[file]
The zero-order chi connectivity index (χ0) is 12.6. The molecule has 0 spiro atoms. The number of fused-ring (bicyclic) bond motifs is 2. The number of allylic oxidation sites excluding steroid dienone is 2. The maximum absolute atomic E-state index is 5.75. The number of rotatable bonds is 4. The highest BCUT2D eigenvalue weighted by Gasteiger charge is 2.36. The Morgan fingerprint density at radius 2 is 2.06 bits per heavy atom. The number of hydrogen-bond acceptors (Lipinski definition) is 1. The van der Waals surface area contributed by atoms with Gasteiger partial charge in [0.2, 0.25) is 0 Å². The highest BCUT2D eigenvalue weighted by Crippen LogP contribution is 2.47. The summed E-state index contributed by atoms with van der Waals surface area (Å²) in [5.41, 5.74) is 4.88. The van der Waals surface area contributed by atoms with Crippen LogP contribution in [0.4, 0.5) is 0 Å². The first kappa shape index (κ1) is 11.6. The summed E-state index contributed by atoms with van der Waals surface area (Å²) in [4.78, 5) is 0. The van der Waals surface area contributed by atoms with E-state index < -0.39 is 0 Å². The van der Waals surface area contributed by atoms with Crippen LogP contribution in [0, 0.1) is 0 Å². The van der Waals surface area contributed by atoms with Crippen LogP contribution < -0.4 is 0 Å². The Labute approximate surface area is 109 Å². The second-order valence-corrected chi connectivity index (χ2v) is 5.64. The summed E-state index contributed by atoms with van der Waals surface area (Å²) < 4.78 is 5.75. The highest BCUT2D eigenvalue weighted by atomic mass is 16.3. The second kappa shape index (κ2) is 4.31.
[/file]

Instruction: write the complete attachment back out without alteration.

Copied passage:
The zero-order chi connectivity index (χ0) is 12.6. The molecule has 0 spiro atoms. The number of fused-ring (bicyclic) bond motifs is 2. The number of allylic oxidation sites excluding steroid dienone is 2. The maximum absolute atomic E-state index is 5.75. The number of rotatable bonds is 4. The highest BCUT2D eigenvalue weighted by Gasteiger charge is 2.36. The Morgan fingerprint density at radius 2 is 2.06 bits per heavy atom. The number of hydrogen-bond acceptors (Lipinski definition) is 1. The van der Waals surface area contributed by atoms with Gasteiger partial charge in [0.2, 0.25) is 0 Å². The highest BCUT2D eigenvalue weighted by Crippen LogP contribution is 2.47. The summed E-state index contributed by atoms with van der Waals surface area (Å²) in [5.41, 5.74) is 4.88. The van der Waals surface area contributed by atoms with Crippen LogP contribution in [0.4, 0.5) is 0 Å². The first kappa shape index (κ1) is 11.6. The summed E-state index contributed by atoms with van der Waals surface area (Å²) in [4.78, 5) is 0. The van der Waals surface area contributed by atoms with E-state index < -0.39 is 0 Å². The van der Waals surface area contributed by atoms with Crippen LogP contribution in [0, 0.1) is 0 Å². The van der Waals surface area contributed by atoms with Crippen LogP contribution < -0.4 is 0 Å². The Labute approximate surface area is 109 Å². The second-order valence-corrected chi connectivity index (χ2v) is 5.64. The summed E-state index contributed by atoms with van der Waals surface area (Å²) < 4.78 is 5.75. The highest BCUT2D eigenvalue weighted by atomic mass is 16.3. The second kappa shape index (κ2) is 4.31.